The calendar is full. It’s been hard to squeeze everything in this year. Work is fabulously busy, everything in the garden is growing beautifully and all the minutes snatched to quickly weed, edge or prune over the last few months have paid off. Having a large garden like this means it’s constant. About an acre in garden and an acre in production. There is not much rest time, tho now we have it looking good I’m really going to try and keep it up to date. It needs around an hour a day. Miss a day and you have two hours to catch up. Miss a week and you have a whole day. No shortcuts. You can pretend things will look after themselves, but in the end it just needs doing. When Ana first asked to have a wedding picnic here I was rapt. There is no better motivator than a date to work to and the offer of working bees is the best present I could ever wish for.
The first working Bee was to put some structures in place I had been dreaming about for years along with lots of pruning and clearing. Everything had got away on me. This working bee was the icing. Twenty two cubic metres of mulch was layered onto the bare patches. Edges tidied and it looks amazing. It’s quite cool to have a group of non Gardeners stand back and survey their ‘hard work’ and see REAL results. Also to see how good what they did last time looks.
I was a little shy to ask the wedding party to do things that didn’t seem to be related to their wedding, even tho my work in the wedding area made me neglect the production part of the garden. So Tara suggested her and Sifa do those jobs which was a great idea. Tara did things like turning the compost, cleaning out the pond and helped Sifa with planting in a few more fruit trees, 2 fig and another feijoa to be exact. Also planting 2 nikaus at the edge of the subtropical orchard that had been relocated from work, happy to get their feet in the ground I’m sure.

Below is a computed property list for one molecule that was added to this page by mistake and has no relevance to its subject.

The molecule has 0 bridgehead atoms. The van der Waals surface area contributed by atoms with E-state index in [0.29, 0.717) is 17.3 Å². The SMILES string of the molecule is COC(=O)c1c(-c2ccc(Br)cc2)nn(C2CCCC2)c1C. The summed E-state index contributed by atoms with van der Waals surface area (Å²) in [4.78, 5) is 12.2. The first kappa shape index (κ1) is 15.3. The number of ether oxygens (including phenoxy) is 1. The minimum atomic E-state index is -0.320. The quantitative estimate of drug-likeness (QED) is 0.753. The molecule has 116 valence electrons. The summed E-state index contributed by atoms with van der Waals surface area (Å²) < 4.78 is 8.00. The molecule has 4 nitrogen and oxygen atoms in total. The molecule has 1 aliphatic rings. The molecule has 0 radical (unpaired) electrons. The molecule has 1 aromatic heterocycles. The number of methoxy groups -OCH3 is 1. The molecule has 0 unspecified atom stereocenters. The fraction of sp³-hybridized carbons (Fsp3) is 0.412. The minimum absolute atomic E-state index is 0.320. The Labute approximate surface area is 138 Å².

I also had something reinforced. In the majority of the garden I have used either bark or wood shavings, while in the cottage garden I have consistently used living earth mulch which is a mix of mulch and compost. My reasoning was that it feeds the soil, so perfect for the granny bonnets and foxgloves etc to reseed in. As Anne and I weeded this area she was amazed at how rich, dark and friable the earth was. I agreed, but today I noticed something else. I planted some years ago two Dublin bay roses. Both cuttings from the same plant from Mum. They sit in the same sunny position just metres from each other but one is in the cottage garden and one isn’t. The cottage garden one is thick with flowers and glossy healthy leaves while the other is as opposite as it could be. Just a few flowers which are small and the leaves sickly looking. When Anne looked at it, she suggested I pull it out. Already knew to feed the soil but it was particularly highlighted here. Need more compost!
The weather was fantastic and while the children ran around or clambered onto the tractor or trailer, the babies ate dirt or chewed on bark. Everyone was working hard and the results being instant, it was great. At one point I spied the bucket rim that the fish were relocated to some months ago and had forgotten about. The bucket was full of mulch. OH MY GOD! The fish! I grabbed another bucket and quickly filled it with the shitty water in the pond and then dumped the mulch filled bucket onto the ground. Tara watched on and at first we saw no movement till there was a faint flap. Carefully pushing the wet soaked mulch aside I scooped up fish one and fish two and dumped them in the other bucket. That was lucky. Hope their delicate skin isn’t too damaged. Checked them a few hours later and all seems well. Gee they are super hardy!
Sat after with cold beers and wines, chips, crackers, cheese and Anne’s delicious mud cake. Relaxed, laughing and talking under the grapevine shaded deck as we surveyed the hard work. Fan bloody tastic everyone. Just a few more little jobs and we are done.
Next appointment on the calendar…toe’s operation and two weeks of feet up! Now that’s going to be hard….